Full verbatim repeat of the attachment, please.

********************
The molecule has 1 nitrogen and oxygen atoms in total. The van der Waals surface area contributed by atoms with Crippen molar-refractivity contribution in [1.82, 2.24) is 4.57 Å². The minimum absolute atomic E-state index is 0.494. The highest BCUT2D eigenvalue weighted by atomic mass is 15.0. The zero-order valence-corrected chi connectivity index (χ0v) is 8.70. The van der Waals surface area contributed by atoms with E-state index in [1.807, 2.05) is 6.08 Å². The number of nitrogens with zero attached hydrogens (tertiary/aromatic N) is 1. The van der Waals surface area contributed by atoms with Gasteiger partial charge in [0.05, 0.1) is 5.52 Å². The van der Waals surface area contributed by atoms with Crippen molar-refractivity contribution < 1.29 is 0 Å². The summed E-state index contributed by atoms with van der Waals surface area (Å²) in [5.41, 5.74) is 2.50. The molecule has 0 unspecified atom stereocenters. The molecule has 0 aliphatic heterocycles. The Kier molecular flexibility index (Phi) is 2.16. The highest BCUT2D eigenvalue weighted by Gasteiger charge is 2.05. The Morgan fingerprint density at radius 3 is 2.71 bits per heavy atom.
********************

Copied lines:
The molecule has 1 nitrogen and oxygen atoms in total. The van der Waals surface area contributed by atoms with Crippen molar-refractivity contribution in [1.82, 2.24) is 4.57 Å². The minimum absolute atomic E-state index is 0.494. The highest BCUT2D eigenvalue weighted by atomic mass is 15.0. The zero-order valence-corrected chi connectivity index (χ0v) is 8.70. The van der Waals surface area contributed by atoms with E-state index in [1.807, 2.05) is 6.08 Å². The number of nitrogens with zero attached hydrogens (tertiary/aromatic N) is 1. The van der Waals surface area contributed by atoms with Gasteiger partial charge in [0.05, 0.1) is 5.52 Å². The van der Waals surface area contributed by atoms with Crippen molar-refractivity contribution < 1.29 is 0 Å². The summed E-state index contributed by atoms with van der Waals surface area (Å²) in [5.41, 5.74) is 2.50. The molecule has 0 unspecified atom stereocenters. The molecule has 0 aliphatic heterocycles. The Kier molecular flexibility index (Phi) is 2.16. The highest BCUT2D eigenvalue weighted by Gasteiger charge is 2.05. The Morgan fingerprint density at radius 3 is 2.71 bits per heavy atom.